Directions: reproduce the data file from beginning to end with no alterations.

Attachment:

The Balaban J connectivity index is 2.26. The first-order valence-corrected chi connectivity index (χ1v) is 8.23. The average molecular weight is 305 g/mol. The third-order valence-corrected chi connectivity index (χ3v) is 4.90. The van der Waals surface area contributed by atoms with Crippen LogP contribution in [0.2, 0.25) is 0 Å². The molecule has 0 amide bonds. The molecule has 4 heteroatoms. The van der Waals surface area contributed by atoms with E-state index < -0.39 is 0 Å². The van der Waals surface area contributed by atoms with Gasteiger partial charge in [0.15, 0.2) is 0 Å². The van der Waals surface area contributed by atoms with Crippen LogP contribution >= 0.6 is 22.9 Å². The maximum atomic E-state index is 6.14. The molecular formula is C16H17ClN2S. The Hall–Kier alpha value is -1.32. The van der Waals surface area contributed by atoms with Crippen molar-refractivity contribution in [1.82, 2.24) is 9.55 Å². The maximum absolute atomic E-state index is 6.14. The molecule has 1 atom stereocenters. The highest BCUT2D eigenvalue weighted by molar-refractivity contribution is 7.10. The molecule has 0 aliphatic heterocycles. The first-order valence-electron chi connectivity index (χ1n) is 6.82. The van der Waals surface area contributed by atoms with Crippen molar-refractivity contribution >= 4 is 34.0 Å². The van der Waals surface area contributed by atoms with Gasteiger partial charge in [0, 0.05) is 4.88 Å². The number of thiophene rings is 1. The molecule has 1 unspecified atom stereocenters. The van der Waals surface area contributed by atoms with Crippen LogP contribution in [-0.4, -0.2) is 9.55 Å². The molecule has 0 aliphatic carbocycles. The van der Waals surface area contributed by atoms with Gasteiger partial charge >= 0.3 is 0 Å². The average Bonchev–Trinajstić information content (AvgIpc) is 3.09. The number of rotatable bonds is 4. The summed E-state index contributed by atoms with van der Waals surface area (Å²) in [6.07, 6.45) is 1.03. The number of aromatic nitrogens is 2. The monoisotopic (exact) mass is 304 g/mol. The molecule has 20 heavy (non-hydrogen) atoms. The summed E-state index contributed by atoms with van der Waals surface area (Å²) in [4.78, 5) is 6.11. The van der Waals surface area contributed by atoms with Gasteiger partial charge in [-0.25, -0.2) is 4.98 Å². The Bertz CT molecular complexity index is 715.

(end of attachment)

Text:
The Balaban J connectivity index is 2.26. The first-order valence-corrected chi connectivity index (χ1v) is 8.23. The average molecular weight is 305 g/mol. The third-order valence-corrected chi connectivity index (χ3v) is 4.90. The van der Waals surface area contributed by atoms with Crippen LogP contribution in [0.2, 0.25) is 0 Å². The molecule has 0 amide bonds. The molecule has 4 heteroatoms. The van der Waals surface area contributed by atoms with E-state index < -0.39 is 0 Å². The van der Waals surface area contributed by atoms with Gasteiger partial charge in [0.15, 0.2) is 0 Å². The van der Waals surface area contributed by atoms with Crippen LogP contribution >= 0.6 is 22.9 Å². The maximum atomic E-state index is 6.14. The molecular formula is C16H17ClN2S. The Hall–Kier alpha value is -1.32. The van der Waals surface area contributed by atoms with Crippen molar-refractivity contribution in [1.82, 2.24) is 9.55 Å². The maximum absolute atomic E-state index is 6.14. The molecule has 1 atom stereocenters. The highest BCUT2D eigenvalue weighted by molar-refractivity contribution is 7.10. The molecule has 0 aliphatic heterocycles. The first-order valence-electron chi connectivity index (χ1n) is 6.82. The van der Waals surface area contributed by atoms with Crippen molar-refractivity contribution >= 4 is 34.0 Å². The van der Waals surface area contributed by atoms with Gasteiger partial charge in [0, 0.05) is 4.88 Å². The number of thiophene rings is 1. The molecule has 1 unspecified atom stereocenters. The van der Waals surface area contributed by atoms with Crippen LogP contribution in [-0.4, -0.2) is 9.55 Å². The molecule has 0 aliphatic carbocycles. The van der Waals surface area contributed by atoms with Gasteiger partial charge >= 0.3 is 0 Å². The average Bonchev–Trinajstić information content (AvgIpc) is 3.09. The number of rotatable bonds is 4. The summed E-state index contributed by atoms with van der Waals surface area (Å²) in [6.07, 6.45) is 1.03. The number of aromatic nitrogens is 2. The monoisotopic (exact) mass is 304 g/mol. The molecule has 20 heavy (non-hydrogen) atoms. The summed E-state index contributed by atoms with van der Waals surface area (Å²) in [4.78, 5) is 6.11. The van der Waals surface area contributed by atoms with Gasteiger partial charge in [-0.25, -0.2) is 4.98 Å². The Bertz CT molecular complexity index is 715.